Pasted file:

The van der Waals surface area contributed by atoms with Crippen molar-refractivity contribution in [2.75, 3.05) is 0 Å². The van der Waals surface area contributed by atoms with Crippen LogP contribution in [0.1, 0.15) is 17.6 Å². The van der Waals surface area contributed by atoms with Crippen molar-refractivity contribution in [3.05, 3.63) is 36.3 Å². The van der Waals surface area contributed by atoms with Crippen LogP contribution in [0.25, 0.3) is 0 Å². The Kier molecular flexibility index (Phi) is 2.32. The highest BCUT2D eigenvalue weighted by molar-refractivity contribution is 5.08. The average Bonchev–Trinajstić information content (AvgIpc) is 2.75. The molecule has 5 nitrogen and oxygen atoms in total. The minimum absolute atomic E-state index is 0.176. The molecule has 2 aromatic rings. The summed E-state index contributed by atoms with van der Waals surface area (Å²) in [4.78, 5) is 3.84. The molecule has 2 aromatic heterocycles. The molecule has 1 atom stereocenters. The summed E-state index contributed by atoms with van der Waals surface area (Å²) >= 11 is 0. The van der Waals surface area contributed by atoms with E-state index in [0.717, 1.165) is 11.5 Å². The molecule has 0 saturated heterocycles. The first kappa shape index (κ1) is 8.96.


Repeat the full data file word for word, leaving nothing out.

The van der Waals surface area contributed by atoms with Crippen molar-refractivity contribution in [2.75, 3.05) is 0 Å². The van der Waals surface area contributed by atoms with Crippen LogP contribution in [0.1, 0.15) is 17.6 Å². The van der Waals surface area contributed by atoms with Crippen molar-refractivity contribution in [3.05, 3.63) is 36.3 Å². The van der Waals surface area contributed by atoms with Crippen LogP contribution in [0.25, 0.3) is 0 Å². The Kier molecular flexibility index (Phi) is 2.32. The highest BCUT2D eigenvalue weighted by molar-refractivity contribution is 5.08. The average Bonchev–Trinajstić information content (AvgIpc) is 2.75. The molecule has 5 nitrogen and oxygen atoms in total. The minimum absolute atomic E-state index is 0.176. The molecule has 2 aromatic rings. The summed E-state index contributed by atoms with van der Waals surface area (Å²) in [4.78, 5) is 3.84. The molecule has 2 aromatic heterocycles. The molecule has 1 atom stereocenters. The summed E-state index contributed by atoms with van der Waals surface area (Å²) >= 11 is 0. The van der Waals surface area contributed by atoms with E-state index in [0.717, 1.165) is 11.5 Å². The molecule has 0 saturated heterocycles. The first kappa shape index (κ1) is 8.96.